How does RFID encoding work? The what and why of RFID encoding
Talking about the what and why of RFID encoding is talking about the purposes of RFID communications. Along the process of designing an RFID system, it arrives the time to decide what information is relevant to store in the RFID tag, and what should be stored in the cloud-hosted database that is associated with the RFID identifier.
This decision resumes the main purposes for the whole RFID system we are building. This is the reason for this article, since knowing how RFID encoding works is to be able to anticipate all the uses we can take advantage of RFID technology.
Features of RFID encoding
As you surely already know, an RFID tag is basically composed of a chip embedded in an antenna on a substrate, and various materials like adhesive, base and front-face.
The UHF RFID chip can have up to 4 memory banks to encode 4 types of information. But not necessarily each type of information belongs to one memory bank. Let’s see one by one.
- TID memory: In the TID memory, the chip manufacturer records the chip identification number, which identifies the chip manufacturer, the chip type, and the individual chip. Consequently, each RFID tag has a unique ID. This number cannot be rewritten or changed after manufacturing. Commonly, the TID memory number is 32 to 160 bits long.
- EPC memory: Electronic Product Code (EPC) ranges from 96 bits to 496 bits, the most common lengths are 96 bits and 128 bits. The EPC memory bank is the fastest to read and is rewritable. The Gen2 RFID standard of the EPC was created to complement or replace barcodes, that is why this number is associated with the product at the same time as the individual characteristics of the article. It can contain information written in ASCII as long as it is no longer than 96 or 128 bits.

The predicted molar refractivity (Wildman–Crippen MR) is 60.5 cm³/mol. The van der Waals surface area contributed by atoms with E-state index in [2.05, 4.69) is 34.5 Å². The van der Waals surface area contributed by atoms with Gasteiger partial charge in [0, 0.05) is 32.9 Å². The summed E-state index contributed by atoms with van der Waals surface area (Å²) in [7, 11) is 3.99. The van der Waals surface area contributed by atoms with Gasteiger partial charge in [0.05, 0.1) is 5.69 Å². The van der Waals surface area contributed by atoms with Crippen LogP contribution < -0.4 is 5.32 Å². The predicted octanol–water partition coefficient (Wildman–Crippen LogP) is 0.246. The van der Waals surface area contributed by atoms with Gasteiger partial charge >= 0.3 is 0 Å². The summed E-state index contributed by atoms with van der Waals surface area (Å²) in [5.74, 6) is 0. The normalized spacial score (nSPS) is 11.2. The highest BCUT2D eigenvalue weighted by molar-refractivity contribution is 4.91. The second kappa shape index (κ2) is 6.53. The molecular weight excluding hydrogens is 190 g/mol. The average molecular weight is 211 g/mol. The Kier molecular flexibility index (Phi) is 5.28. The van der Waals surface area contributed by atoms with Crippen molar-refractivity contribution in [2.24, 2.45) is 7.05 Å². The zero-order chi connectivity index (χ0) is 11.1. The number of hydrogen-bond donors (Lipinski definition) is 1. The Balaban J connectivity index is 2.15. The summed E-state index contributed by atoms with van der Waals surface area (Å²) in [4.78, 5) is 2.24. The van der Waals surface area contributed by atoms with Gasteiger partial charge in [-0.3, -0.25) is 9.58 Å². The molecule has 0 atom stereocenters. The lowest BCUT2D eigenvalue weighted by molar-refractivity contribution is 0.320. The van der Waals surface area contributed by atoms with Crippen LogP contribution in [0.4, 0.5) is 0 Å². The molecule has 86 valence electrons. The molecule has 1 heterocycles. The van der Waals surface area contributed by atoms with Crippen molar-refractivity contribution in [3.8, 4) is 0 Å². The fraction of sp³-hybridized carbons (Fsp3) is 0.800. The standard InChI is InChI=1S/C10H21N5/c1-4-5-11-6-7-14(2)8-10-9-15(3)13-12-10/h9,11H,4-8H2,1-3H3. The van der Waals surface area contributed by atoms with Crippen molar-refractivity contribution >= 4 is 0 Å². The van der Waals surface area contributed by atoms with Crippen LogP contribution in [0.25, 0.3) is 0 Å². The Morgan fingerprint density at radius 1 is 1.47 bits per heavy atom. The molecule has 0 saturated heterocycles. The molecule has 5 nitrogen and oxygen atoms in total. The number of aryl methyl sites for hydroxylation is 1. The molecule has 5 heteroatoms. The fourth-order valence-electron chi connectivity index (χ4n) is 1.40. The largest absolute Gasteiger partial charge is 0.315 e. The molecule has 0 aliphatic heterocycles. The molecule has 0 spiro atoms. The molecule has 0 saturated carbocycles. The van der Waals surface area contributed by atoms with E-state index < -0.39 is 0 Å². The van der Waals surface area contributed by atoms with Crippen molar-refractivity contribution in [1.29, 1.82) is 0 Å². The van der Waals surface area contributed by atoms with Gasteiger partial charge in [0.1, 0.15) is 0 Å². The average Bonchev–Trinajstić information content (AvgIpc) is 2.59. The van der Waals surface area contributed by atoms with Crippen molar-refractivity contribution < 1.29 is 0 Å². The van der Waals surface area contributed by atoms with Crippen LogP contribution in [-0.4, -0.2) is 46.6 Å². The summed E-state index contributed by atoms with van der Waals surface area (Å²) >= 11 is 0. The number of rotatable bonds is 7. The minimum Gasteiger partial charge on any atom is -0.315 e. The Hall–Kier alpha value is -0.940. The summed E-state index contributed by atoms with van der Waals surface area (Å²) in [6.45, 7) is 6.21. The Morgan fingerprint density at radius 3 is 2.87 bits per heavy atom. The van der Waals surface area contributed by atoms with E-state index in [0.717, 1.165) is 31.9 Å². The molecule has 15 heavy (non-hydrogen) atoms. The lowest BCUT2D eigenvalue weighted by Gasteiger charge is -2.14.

- User memory: Not all the chips have User memory, its length can vary from 0 to 512 bits. Originally it was thought for storing data like batch numbers or expiration dates, nowadays it is used to add more information if the EPC bank is not enough. User memory bank, when existing, is empty from the manufacturer.
- Reserved bank: This bank contains the access and kill passwords of 32 bits each one. The access password is used to avoid the rewrite by not authorised person. The kill password is used to deactivate the RFID tag.
Types of information
- A number that doesn’t can be customised: This one perfectly could be the TID number. The TID number is initially set by the manufacturer, as we have said before. It contains the numbers that are assigned to the manufacturer and the kind of chip. Actually, it is a number that says nothing by itself about the tagged item, but thanks to the RFID system’s software it could be associated with relevant information in a database.
- A custom ID or coding scheme: You can tag an item with a Universal Code of Product (UPC) onto EPC memory or User memory bank indistinctly. This practice is common in applications of low complexity where the number correlates directly with the tagged item. On the other hand, a coding scheme such as “Serialised Global Trade Item Number” (SGTIN) or as “Global Returnable Asset Identifier”, set standards for encoding RFID tags on items that travel to different locations, so these items can be individually identified.
- Data and records: data that is needed to store at the customer’s convenience.
- Passwords: Acces and kill passwords.
Who encodes a tag?
As we have said, the TID comes with the chip. The other banks could be encoded while manufacturing the tags by the RFID consumables manufacturer or could be encoded by the end customer in its facilities. In both cases, an RFID printer-encoder is needed. At Trace-ID we work with SATO and Zebra RFID printers/encoders.